The inside of a football teams changing room is a mysterious place. Fans don’t get a look in and of course, there are some unknown rituals, pep talks and traditions that take place inside that are known to only team members.
One ritual that often has unknown origins is the traditional songs sung before each and every match. The strangest songs are often belted out from inside football changing rooms before the players take to the fields. In the case of Everton, The Foundations ?Build Me Up Butter Cup? is today’s anthem.
Back in the day, however, as far back as Dixie Dean’s day, a much more rousing song was sung to rouse the team ready for the match ahead.
When Dixie Dean and his teammates were gearing up to play the tune of choice was a little more masculine than Butter Cups could ever be.
Written by the man who brought us hit songs such as ?That?s Amore? and ?Jeepers Creepers? The Song of the Marines was spirited and triumphant, despite its rather sad message.
Many could speculate as to why the song was adopted by the team.
Perhaps the maritime conations struck a chord with the boys or even the mention of the colour blue when the lads are saying bye to ?Sally and Sue?. The Song of the Marines was even used widely on many Warner Bros cartoon, sung by Daffy Duck and his friends in animated shorts.
So, maybe the Everton lads were fans of those Looney Tunes?
Either way, it?s easy to picture the likes of Dixie Dean and Scotsman Jock Thomson belting out The Song of the Marines before stepping out onto the fields.
You may wonder how on gods green earth such a song could end up becoming a team song. Despite its bouncy tone, the song is rather sad, all about heartbreak and rejection so why chose it to sing before a big game?
Turns out the Blues Youth Academy were made to sing the sixties pop song as an initiation of sorts and after a while, the first squad were enchanted by the tune and began using it as their anthem.
Compared to some of the other traditional songs sung in today’s football, this one seems fairly normal.
Today there is such a kaleidoscope of music as well as cultures within football dressing rooms therefore chosen tracks are often a mixture of player favourites.
Apparently in Liverpool Football Clubs team changing rooms,
“The last song that gets played before we step out on to the pitch is ‘God’s Plan’ (by rapper Drake). Then it’s down to business.”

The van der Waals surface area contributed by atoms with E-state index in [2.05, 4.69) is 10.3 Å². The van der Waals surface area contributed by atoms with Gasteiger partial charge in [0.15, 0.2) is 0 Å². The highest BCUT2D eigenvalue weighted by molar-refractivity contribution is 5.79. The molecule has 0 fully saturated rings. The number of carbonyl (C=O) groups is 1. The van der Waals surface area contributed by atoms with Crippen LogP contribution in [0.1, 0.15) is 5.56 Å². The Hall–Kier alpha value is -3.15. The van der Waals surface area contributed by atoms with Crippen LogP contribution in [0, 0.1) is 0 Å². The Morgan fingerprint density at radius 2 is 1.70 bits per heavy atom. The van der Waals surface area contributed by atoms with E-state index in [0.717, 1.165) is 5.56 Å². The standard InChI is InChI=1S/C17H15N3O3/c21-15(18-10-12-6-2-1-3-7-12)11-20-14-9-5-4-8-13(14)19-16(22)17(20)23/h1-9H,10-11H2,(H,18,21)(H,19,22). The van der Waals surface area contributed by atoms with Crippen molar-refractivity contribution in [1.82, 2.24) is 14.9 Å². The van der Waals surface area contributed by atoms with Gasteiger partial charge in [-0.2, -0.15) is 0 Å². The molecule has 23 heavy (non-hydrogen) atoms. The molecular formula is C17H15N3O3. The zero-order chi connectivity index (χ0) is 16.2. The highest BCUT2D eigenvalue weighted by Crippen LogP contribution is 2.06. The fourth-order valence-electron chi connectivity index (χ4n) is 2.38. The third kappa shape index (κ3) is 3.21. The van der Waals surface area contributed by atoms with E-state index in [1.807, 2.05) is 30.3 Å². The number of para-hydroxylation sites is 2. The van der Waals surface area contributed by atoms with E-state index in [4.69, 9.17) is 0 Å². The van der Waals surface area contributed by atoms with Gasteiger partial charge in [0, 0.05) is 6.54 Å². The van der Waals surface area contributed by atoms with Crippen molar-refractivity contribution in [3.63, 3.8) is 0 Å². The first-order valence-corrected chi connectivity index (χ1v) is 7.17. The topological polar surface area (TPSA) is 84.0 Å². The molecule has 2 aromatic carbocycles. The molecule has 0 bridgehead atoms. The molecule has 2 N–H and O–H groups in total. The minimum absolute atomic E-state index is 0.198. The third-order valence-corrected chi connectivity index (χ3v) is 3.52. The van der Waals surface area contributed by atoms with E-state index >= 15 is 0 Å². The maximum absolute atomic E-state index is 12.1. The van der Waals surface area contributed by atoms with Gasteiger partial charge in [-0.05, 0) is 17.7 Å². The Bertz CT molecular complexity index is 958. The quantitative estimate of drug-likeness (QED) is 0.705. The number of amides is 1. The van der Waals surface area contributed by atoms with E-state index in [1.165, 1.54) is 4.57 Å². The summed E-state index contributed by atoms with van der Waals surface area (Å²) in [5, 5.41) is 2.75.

In the days when Simon Mingolet played for the team.
Roy Keane famously expressed his concerns about Sunderland?s choice in pre-match music in his autobiography, believing ABBA’s ?Dancing Queen? didn?t quite set the pace for the task ahead.
At Manchester United, Schweinsteiger enjoys listening to a few Mariah Carey classics, whilst Arsenal favoured the Rock n’ Roll punk sound of Iggy Pop.
And how about French player Pogba making up his own stirring chant to honour his teammates after winning the 2018 World Cup.
Often changing rooms in stadiums are close to each other and therefore the choice of tunes from one team to another can often be heard in the halls.
It is down to players and managers to choose music that gets them pumped up and brings players together, ready to face what lies ahead or celebrate a victory for a game well played.
In the case of Dixie Dean?s Everton, “The Song of the Marines” brought the team together and helped them go on to win the game after game, becoming one of the greatest top-flight teams in British football.
Forming the worlds first football quarter, The Dixie Dean Hotel will soon open to the public, bringing with it a luxurious Liverpool hotel and a vast collection of Dixie Dean memorabilia, stories and anecdotes from the great player’s life and legacy.
Immediately adjacent to The Shankly, The Dixie Dean Hotel will become a haven for footballing fans visiting the city of Liverpool as well as an enjoyable place for families and groups of guests to stay, dine and socialise.
Mirroring the effect that The Shankly Hotel has had on the city, The Dixie Dean Hotel promises to be an amazing attraction for visitors and a fabulous addition to Liverpool?s thriving footballing culture and heritage.
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